Words on a wallAs an illustration, I carry two front-page, above the fold articles from prominent San Francisco newspapers in my briefcase. The first headline reads, “Panic Hammers the Market;” an article which details the carnage that occurred during a particularly bad day in late 1998. The second headline reads, “Stocks Bounce Back.” This article particulars a dramatic recovery from the previous day’s problems. The first headline was from a morning edition, and the second was from an afternoon edition. Within the span of a few hours, emotions ran the gamut from fear and panic to greed and a feeling of missed opportunity.

The natural fallout from a market cycle, such as the one we are currently experiencing, includes numerous commentaries delineating how obvious it was that the decline was about to happen. The commentators tell investors that if they had been properly informed, by them, they would not only have avoided the anxiety and loss of their money, but would have profited from the author’s insight. The true ‘insight’ to be gleaned from such articles is that the author hopes to guarantee himself a future audience (and their ensuing dollars) for his market projections. The only certainty is that there will constantly be events, positive and negative, in the investment markets and some of them will tear at our emotions. Along with that constant push and pull, there will be those making bold projections; every once in a while those bold projections will be correct and that ensures the cycle will continue. As my father says, “Even a broken clock is right twice a day.”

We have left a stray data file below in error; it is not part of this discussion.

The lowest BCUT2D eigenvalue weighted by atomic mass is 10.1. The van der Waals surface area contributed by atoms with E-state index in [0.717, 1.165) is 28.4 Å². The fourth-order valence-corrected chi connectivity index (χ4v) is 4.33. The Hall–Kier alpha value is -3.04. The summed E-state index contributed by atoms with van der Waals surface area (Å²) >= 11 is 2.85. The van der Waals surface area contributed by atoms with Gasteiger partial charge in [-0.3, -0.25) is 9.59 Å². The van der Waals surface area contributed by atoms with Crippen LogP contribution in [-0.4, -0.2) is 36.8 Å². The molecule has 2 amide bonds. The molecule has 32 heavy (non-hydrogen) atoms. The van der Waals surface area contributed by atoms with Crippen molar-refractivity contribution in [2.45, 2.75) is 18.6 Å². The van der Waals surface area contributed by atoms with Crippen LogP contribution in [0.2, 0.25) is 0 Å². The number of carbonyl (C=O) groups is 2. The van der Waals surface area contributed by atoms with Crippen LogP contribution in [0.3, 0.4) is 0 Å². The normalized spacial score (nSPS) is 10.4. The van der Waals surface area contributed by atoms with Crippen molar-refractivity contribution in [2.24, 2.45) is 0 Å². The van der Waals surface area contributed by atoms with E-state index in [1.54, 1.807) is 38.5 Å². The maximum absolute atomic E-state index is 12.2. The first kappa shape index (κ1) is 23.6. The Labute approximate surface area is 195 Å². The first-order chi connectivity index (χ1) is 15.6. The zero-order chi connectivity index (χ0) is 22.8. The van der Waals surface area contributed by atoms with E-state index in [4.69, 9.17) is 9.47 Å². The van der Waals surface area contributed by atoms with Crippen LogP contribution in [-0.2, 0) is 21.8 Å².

Information Overload